Sometimes it's worth waiting for a story to play out and then examining what's been reported in the aftermath. The Florida school shooting, which happened three weeks ago, is one of those cases. At least 17 people were killed when a gunman opened fire on students and teachers at the Marjory Stoneman Douglas High School in Parkland. According to police, 19-year-old Nikolas Cruz confessed to carrying out the shooting. He allegedly used an AR-15-style semiautomatic rifle.

Unlike some previous school shootings in the US, the survivors didn't shy away from the cameras - they went looking for them.

The teenagers used the plentiful airtime they got to push for tougher gun control laws. And they found themselves taking on not just politicians, but one of the most potent lobby groups around - the National Rifle Association. Their fight, and the NRA's pushback, took place online.

NRA TV wants more Americans to buy guns. It goes after those who stand in their way. And that, the channel would have you believe, includes the US mainstream news media.

An NRA video posted seven days after the Florida shooting didn't target politicians or activists advocating gun control. It was devoted, in its entirety, to the way the news media cover the issue. 

Part of the students' power is that they are young, that they experienced this first hand, it gives them a moral authority and the best way to undercut that is by undermining their credibility.

Emily Witt, writer and journalist

"Well, as a conservative who has spent much of my career condemning the liberal mainstream news media in this country, I think that philosophically the NRA is right to do it. Now, do they overdo it [with their online campaign]? Probably so. Mainly because when you don't like the message you attack the messenger," says John Ziegler, a columnist for Mediaite.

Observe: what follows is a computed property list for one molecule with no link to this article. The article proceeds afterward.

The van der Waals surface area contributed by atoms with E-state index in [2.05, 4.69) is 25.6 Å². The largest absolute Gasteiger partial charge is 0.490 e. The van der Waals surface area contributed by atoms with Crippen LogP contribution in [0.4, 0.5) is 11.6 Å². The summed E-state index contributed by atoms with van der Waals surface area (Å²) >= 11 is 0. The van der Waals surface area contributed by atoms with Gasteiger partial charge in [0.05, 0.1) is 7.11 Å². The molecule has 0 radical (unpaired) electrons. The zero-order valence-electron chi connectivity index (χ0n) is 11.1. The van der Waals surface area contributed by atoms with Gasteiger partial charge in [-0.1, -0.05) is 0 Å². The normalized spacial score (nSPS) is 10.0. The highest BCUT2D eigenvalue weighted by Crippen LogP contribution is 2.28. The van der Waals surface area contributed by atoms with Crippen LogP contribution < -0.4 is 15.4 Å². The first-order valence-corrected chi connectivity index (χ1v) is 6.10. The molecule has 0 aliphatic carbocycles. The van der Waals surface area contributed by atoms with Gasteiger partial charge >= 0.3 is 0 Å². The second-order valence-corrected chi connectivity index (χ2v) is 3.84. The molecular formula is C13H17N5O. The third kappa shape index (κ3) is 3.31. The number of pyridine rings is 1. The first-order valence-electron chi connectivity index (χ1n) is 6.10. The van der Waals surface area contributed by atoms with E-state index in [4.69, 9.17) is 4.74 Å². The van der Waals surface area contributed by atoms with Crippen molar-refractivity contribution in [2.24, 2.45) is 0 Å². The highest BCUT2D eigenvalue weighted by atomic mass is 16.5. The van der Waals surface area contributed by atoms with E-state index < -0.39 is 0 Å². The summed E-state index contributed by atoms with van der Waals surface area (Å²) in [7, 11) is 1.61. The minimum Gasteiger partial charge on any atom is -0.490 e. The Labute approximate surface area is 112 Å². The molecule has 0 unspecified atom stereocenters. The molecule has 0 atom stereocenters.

Unlike previous mass shootings, however, the surviving students drove the coverage through savvy communications skills and social media accounts, in a way that no one at Columbine could, back in the day.

"The kids nowadays have practice in performing to wider audiences," points out Alvin Chang, a reporter at Vox Media. "They are on social media constantly. They know exactly how to talk to wider audiences, exactly how to, how much they have to be informed in order to talk to wider audiences."

With NRA TV - and the conspiracy theorists selling their wares in the right-wing bubble - chipping away at the credibility of the liberal media, and a little help from Fox News and a few others - the story just fades away.

Their social media skills and powers of persuasion served the students well, extending the story's lifespan and likely changing the template of the coverage of such tragedies in the future but what they haven't changed is the outcome.

Jaclyn Schildkraut, assistant professor of public justice, State University of New York at Oswego
Alvin Chang, reporter, Vox Media
Emily Witt, writer and journalist
Melissa Ryan, visiting fellow, Media Matters for America
John Ziegler, columnist, Mediaite

Source: Al Jazeera